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The Spectacle of Japanese American Trauma

The Spectacle of Japanese American Trauma: Racial Performativity and World War II

Emily Roxworthy
Copyright Date: 2008
https://www.jstor.org/stable/j.ctt6wqxdf
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    The Spectacle of Japanese American Trauma
    Book Description:

    In The Spectacle of Japanese American Trauma, Emily Roxworthy contests the notion that the U.S. government’s internment policies during World War II had little impact on the postwar lives of most Japanese Americans. After the curtain was lowered on the war following the bombings of Hiroshima and Nagasaki, many Americans behaved as if the “theatre of war” had ended and life could return to normal. Roxworthy demonstrates that this theatrical logic of segregating the real from the staged, the authentic experience from the political display, grew out of the manner in which internment was agitated for and instituted by the U.S. government and media. During the war, Japanese Americans struggled to define themselves within the web of this theatrical logic, and they continue to reenact this trauma in public and private to this day. The political spectacles staged by the FBI and the American mass media were heir to a theatricalizing discourse that can be traced back to Commodore Matthew Perry’s “opening” of Japan in 1853. Westerners, particularly Americans, drew upon it to orientalize—disempower, demonize, and conquer—those of Japanese descent, who were characterized as natural-born actors who could not be trusted. Roxworthy provides the first detailed reconstruction of the FBI’s raids on Japanese American communities, which relied on this discourse to justify their highly choreographed searches, seizures, and arrests. Her book also makes clear how wartime newspapers (particularly those of the notoriously anti-Asian Hearst Press) melodramatically framed the evacuation and internment so as to discourage white Americans from sympathizing with their former neighbors of Japanese descent. Roxworthy juxtaposes her analysis of these political spectacles with the first inclusive look at cultural performances staged by issei and nisei (first- and second-generation Japanese Americans) at two of the most prominent “relocation centers”: California’s Manzanar and Tule Lake. The camp performances enlarge our understanding of the impulse to create art under oppressive conditions. Taken together, wartime political spectacles and the performative attempts at resistance by internees demonstrate the logic of racial performativity that underwrites American national identity. The Spectacle of Japanese American Trauma details the complex formula by which racial performativity proved to be a force for both oppression and resistance during World War II.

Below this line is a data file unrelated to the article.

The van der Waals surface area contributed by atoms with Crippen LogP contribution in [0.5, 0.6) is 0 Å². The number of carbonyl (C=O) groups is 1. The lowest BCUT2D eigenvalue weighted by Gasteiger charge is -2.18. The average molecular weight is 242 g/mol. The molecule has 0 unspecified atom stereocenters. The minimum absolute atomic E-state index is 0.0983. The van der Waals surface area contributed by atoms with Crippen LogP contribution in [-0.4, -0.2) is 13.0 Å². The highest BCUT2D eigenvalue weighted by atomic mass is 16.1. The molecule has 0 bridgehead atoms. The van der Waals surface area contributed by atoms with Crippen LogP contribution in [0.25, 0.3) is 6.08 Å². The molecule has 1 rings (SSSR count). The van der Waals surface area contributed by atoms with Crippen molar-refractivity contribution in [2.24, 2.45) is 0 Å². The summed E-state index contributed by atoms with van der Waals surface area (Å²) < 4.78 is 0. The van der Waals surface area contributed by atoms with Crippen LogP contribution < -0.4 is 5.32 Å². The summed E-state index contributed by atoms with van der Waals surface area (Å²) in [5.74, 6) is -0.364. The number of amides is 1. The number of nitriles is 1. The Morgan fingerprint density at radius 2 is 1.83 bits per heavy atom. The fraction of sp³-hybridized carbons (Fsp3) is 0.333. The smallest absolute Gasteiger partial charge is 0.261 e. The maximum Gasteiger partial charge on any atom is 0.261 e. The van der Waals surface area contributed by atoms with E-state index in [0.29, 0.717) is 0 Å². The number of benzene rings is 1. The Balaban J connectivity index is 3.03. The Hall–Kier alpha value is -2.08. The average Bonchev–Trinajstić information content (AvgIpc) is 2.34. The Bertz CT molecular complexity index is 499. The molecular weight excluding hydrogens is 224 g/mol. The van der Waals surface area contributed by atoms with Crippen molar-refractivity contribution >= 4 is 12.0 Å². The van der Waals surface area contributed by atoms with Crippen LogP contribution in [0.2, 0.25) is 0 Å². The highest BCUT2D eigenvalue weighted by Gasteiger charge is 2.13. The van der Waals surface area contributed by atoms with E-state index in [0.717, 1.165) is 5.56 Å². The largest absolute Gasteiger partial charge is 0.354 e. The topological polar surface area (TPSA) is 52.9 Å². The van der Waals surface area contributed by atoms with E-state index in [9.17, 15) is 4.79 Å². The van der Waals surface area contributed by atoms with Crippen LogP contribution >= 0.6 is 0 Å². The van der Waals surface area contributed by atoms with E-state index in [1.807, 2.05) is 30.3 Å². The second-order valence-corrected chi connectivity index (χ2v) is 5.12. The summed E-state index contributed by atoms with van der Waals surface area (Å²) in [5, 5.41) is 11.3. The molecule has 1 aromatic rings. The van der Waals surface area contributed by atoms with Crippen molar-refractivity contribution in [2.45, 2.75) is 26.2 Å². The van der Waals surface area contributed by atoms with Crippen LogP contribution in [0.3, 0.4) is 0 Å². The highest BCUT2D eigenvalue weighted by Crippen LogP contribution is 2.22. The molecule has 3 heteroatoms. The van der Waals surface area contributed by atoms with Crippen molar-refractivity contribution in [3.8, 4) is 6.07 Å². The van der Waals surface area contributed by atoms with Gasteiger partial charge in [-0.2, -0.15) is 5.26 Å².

eISBN: 978-0-8248-6504-7
    Subjects: History

Table of Contents

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  1. Front Matter
    (pp. i-iv)
  2. Table of Contents
    (pp. v-vi)
  3. Acknowledgments
    (pp. vii-viii)
  4. Introduction Staging the Trauma of Japanese American Internment
    (pp. 1-18)

    After the closure of the World War II internment camps and the “relocation” of former internees to new postwar homes, many observed the remarkable silence and stoic rebounding with which most first- and second-generation Japanese Americans (Issei and Nisei) closed that chapter of their lives. It was this silence and stoicism that contributed in large part to their designation, along with other Asian Americans, as the “model minority.” ³ Conservative critics claimed this apparent lack of bitterness as proof that the internment camps were not unjust after all, that even their former inmates tacitly approved the “military necessity” that stripped...

  5. CHAPTER 1 “A Race of Ingenious Marionettes” Theatricalizing the Japanese, 1853–1946
    (pp. 19-56)